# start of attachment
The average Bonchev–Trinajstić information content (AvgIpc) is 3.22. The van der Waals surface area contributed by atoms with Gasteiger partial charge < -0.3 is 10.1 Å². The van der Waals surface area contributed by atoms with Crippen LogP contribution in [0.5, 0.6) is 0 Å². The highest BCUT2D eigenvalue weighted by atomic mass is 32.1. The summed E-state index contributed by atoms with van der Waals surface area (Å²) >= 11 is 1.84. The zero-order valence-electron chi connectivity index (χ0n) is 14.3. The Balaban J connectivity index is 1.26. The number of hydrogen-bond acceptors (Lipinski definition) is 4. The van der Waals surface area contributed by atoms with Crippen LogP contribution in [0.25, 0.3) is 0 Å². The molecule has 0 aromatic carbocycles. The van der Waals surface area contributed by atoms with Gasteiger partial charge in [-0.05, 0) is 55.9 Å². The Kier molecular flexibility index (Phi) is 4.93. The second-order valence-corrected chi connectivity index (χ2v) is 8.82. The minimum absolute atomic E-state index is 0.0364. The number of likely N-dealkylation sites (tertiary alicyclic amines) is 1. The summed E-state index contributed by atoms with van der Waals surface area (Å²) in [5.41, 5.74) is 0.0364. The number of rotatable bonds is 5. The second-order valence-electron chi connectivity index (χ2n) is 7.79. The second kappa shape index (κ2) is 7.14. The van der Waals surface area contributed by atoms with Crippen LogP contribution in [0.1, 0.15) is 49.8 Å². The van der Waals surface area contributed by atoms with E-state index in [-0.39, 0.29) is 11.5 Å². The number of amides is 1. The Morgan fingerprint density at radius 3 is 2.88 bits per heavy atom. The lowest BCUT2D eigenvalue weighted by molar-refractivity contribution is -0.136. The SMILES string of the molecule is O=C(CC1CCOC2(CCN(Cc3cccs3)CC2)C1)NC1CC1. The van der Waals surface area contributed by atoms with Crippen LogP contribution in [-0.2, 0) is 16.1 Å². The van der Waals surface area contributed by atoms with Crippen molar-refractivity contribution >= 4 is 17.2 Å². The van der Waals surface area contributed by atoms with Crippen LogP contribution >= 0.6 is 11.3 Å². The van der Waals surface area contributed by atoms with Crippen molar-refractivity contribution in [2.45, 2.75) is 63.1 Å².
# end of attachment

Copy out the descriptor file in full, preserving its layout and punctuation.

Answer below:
The average Bonchev–Trinajstić information content (AvgIpc) is 3.22. The van der Waals surface area contributed by atoms with Gasteiger partial charge < -0.3 is 10.1 Å². The van der Waals surface area contributed by atoms with Crippen LogP contribution in [0.5, 0.6) is 0 Å². The highest BCUT2D eigenvalue weighted by atomic mass is 32.1. The summed E-state index contributed by atoms with van der Waals surface area (Å²) >= 11 is 1.84. The zero-order valence-electron chi connectivity index (χ0n) is 14.3. The Balaban J connectivity index is 1.26. The number of hydrogen-bond acceptors (Lipinski definition) is 4. The van der Waals surface area contributed by atoms with Crippen LogP contribution in [0.25, 0.3) is 0 Å². The molecule has 0 aromatic carbocycles. The van der Waals surface area contributed by atoms with Gasteiger partial charge in [-0.05, 0) is 55.9 Å². The Kier molecular flexibility index (Phi) is 4.93. The second-order valence-corrected chi connectivity index (χ2v) is 8.82. The minimum absolute atomic E-state index is 0.0364. The number of likely N-dealkylation sites (tertiary alicyclic amines) is 1. The summed E-state index contributed by atoms with van der Waals surface area (Å²) in [5.41, 5.74) is 0.0364. The number of rotatable bonds is 5. The second-order valence-electron chi connectivity index (χ2n) is 7.79. The second kappa shape index (κ2) is 7.14. The van der Waals surface area contributed by atoms with Crippen LogP contribution in [0.1, 0.15) is 49.8 Å². The van der Waals surface area contributed by atoms with E-state index in [-0.39, 0.29) is 11.5 Å². The number of amides is 1. The Morgan fingerprint density at radius 3 is 2.88 bits per heavy atom. The lowest BCUT2D eigenvalue weighted by molar-refractivity contribution is -0.136. The SMILES string of the molecule is O=C(CC1CCOC2(CCN(Cc3cccs3)CC2)C1)NC1CC1. The van der Waals surface area contributed by atoms with Crippen LogP contribution in [-0.2, 0) is 16.1 Å². The van der Waals surface area contributed by atoms with Crippen molar-refractivity contribution >= 4 is 17.2 Å². The van der Waals surface area contributed by atoms with Crippen LogP contribution >= 0.6 is 11.3 Å². The van der Waals surface area contributed by atoms with Crippen molar-refractivity contribution in [2.45, 2.75) is 63.1 Å².